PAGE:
Royal Dutch Shell Looks Even More Appealing After The Woodside Divestment

Jun.27.14 | About: Royal Dutch (RDS.A)

Summary

Shell divests 18.6% of its stake in Woodside Petroleum for $5.7 billion.

Shell already completed $11 billion of its $15 billion divestment program.

Shell executes its new strategy to divests non-core assets faster than expected.

Underlying profit should recover faster than expected as well.

Royal Dutch Shell (RDS.A, RDS.B) announced the divestment of 18.6% of its stake in Woodside Petroleum (OTCPK:WOPEY, OTCPK:WOPEF) for $5.7 billion (source: Reuters). After the divestment, Shell holds only a 4.5% stake in Woodside Petroleum. Unlike SA contributor The Value Investor argued in this article, I believe that Royal Dutch Shell is a very appealing stock, especially after the divestment of Woodside Petroleum. In this article, I will argue that the divestment of Woodside Petroleum is another confirmation that Royal Dutch Shell's new CEO, Mr. Ben van Beurden, is determined to execute Shell's new strategy. Therefore, investors should expect Shell's underlying profit to recover faster than expected.

Shell's new strategy

Shell adopted a new strategy in January of this year. According to this press release, Shell will become more disciplined in its capital expenditure and the company will divest around $15 billion of its assets in the period 2014-2015. For more information regarding Shell's strategy, compared to another oil major Chevron (NYSE:CVX), see my previous article: "Shell Vs. Chevron: An Analysis Of 2 Completely Different Strategies." In this article, I describe the difference between Shell's strategy and Chevron's strategy.

Shell managed to complete almost 75% of its $15 billion divestment program within five months after the announcement of the new strategy in January. Next to the $5.7 billion divestment of Woodside Petroleum, Shell sold their Eagle Ford acreage assets to Sanchez Energy (NYSE:SN), the Australian downstream business to Vitol, the Italian downstream business to Kuwait Petroleum, a 23% stake in Brazilian offshore assets to Qatar Petroleum and a Wheatstone LNG stake to Kuwait Foreign Petroleum for $11.08 billion total (see graph below).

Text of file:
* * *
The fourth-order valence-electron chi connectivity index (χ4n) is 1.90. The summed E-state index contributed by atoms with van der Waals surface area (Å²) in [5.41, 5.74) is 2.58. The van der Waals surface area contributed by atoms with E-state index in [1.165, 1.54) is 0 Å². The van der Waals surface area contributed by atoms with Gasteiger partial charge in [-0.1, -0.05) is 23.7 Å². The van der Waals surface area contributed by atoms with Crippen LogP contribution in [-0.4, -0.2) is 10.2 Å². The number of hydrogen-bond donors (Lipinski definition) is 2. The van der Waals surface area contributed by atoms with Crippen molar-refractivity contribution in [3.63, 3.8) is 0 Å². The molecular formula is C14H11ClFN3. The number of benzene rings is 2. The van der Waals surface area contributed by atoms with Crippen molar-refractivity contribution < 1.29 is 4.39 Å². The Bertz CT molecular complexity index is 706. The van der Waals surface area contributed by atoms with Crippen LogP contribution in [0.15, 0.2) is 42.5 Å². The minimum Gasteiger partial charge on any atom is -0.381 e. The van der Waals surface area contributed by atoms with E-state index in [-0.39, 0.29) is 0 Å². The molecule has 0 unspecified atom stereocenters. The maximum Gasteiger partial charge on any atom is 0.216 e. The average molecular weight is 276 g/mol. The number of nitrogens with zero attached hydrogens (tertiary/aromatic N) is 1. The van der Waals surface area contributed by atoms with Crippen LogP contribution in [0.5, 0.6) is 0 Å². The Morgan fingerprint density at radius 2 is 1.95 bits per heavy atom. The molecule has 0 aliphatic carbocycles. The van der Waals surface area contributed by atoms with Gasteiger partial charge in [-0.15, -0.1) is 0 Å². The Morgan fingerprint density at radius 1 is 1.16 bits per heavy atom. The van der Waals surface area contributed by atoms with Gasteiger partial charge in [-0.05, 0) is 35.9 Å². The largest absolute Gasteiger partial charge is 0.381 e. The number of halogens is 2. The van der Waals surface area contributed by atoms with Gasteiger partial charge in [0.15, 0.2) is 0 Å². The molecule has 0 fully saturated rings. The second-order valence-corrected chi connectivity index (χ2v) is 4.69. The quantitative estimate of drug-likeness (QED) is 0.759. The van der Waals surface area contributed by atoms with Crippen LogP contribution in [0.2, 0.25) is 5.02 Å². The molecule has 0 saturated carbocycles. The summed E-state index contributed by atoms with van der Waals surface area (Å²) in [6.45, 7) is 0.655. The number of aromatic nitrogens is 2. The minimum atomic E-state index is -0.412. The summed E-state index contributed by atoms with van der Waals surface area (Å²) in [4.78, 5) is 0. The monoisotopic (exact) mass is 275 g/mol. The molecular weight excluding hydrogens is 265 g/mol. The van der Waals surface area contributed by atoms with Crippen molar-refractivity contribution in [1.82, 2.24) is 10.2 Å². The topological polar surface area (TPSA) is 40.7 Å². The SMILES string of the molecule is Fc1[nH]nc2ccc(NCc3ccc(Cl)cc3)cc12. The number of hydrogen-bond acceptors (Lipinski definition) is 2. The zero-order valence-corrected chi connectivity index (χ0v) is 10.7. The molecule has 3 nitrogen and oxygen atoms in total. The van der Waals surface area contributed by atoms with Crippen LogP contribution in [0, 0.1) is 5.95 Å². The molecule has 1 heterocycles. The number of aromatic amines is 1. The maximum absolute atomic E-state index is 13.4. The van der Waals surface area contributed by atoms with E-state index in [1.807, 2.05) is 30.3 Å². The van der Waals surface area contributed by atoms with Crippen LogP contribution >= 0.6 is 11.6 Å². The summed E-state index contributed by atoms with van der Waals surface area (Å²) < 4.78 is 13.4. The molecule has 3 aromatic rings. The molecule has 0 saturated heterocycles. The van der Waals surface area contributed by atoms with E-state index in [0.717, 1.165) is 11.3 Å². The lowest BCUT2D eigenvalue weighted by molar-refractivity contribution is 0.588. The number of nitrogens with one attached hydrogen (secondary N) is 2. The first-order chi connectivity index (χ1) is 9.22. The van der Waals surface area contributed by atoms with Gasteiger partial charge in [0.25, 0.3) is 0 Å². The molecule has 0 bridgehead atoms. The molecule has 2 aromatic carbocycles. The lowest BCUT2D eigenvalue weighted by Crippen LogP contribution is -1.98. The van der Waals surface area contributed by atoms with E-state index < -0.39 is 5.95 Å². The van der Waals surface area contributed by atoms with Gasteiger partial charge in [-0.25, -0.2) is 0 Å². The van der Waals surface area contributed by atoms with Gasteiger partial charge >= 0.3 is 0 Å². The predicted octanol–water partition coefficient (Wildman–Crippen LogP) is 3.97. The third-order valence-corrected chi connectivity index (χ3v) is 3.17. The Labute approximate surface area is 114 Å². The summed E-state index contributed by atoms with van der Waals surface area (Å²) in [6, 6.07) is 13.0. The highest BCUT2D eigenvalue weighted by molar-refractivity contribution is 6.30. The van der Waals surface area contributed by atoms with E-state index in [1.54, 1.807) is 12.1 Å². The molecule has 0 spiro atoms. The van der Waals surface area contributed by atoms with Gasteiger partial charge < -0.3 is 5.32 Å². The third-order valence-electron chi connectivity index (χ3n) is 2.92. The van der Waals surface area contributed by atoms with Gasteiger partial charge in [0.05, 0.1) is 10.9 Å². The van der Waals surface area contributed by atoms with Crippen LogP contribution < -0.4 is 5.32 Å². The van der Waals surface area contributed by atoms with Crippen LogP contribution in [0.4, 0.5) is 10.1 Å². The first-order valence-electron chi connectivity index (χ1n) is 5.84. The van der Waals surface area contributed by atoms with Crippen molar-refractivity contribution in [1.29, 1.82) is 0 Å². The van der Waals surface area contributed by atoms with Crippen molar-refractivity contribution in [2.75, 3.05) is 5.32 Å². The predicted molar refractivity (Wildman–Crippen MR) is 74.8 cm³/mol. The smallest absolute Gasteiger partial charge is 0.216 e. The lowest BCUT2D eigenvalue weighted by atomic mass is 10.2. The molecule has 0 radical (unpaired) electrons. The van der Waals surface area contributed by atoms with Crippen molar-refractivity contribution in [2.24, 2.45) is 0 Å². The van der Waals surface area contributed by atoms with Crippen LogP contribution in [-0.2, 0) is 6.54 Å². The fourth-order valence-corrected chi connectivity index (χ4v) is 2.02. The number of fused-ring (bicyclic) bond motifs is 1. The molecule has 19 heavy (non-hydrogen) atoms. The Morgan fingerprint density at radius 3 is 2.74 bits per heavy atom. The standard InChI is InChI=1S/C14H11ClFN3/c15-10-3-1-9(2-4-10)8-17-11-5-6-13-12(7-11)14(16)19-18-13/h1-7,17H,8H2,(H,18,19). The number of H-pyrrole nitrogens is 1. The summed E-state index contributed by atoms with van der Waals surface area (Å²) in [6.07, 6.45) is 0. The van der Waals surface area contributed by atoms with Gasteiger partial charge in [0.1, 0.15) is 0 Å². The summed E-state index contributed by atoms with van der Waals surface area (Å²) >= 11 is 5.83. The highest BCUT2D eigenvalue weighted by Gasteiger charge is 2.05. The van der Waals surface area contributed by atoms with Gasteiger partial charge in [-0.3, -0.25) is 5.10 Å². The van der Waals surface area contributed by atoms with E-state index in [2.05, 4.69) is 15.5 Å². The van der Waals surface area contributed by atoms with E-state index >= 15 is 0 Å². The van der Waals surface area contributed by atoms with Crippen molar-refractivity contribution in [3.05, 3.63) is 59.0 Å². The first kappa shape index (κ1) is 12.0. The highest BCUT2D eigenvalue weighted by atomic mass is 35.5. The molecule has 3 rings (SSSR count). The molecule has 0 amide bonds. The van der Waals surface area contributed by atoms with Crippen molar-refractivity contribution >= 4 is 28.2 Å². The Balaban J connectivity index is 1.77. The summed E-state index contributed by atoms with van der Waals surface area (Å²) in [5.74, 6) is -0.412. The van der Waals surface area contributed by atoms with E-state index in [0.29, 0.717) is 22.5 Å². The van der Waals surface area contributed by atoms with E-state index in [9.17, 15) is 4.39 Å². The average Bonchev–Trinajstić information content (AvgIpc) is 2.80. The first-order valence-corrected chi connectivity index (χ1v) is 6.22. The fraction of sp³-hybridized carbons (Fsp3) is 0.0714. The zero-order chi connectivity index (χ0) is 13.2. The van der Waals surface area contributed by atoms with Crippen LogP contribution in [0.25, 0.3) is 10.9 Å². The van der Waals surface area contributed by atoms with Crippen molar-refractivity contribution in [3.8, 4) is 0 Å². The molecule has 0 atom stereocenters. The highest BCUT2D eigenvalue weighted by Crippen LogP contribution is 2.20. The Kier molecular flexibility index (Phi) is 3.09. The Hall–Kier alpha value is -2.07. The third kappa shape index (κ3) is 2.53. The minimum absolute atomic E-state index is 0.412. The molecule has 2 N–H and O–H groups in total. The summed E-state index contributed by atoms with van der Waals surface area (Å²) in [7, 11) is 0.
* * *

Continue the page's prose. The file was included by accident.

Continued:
Source: Wall Street Journal

By selling its non-core assets, Shell achieves a better capital efficiency and strengthens its operation performance. Low-yielding assets are being sold in order to invest in assets that provide a better return for the company and its investors. Like I concluded in my previous article, I am confident that this is the right strategy for Shell going forward.

Investors seem happy about the recent developments as well. Shell's shares surged 15% this year and the shares reached a 52-week high this week. Obviously, the faster than expected execution of the company's strategy is one of the important factors behind this recovery.

Conclusion

The divestment of 18.6% of Shell's stake in Woodside Petroleum is very positive for investors, because the deal shows investors once again that the new CEO is more than capable of executing the new strategy. Shell executes its new strategy faster than expected. As a result, the company's earnings should recover faster than expected as well. Therefore, I conclude that Shell is even more appealing after the Woodside divestment.

Disclosure: The author is long RDS.A. The author wrote this article themselves, and it expresses their own opinions. The author is not receiving compensation for it (other than from Seeking Alpha). The author has no business relationship with any company whose stock is mentioned in this article.

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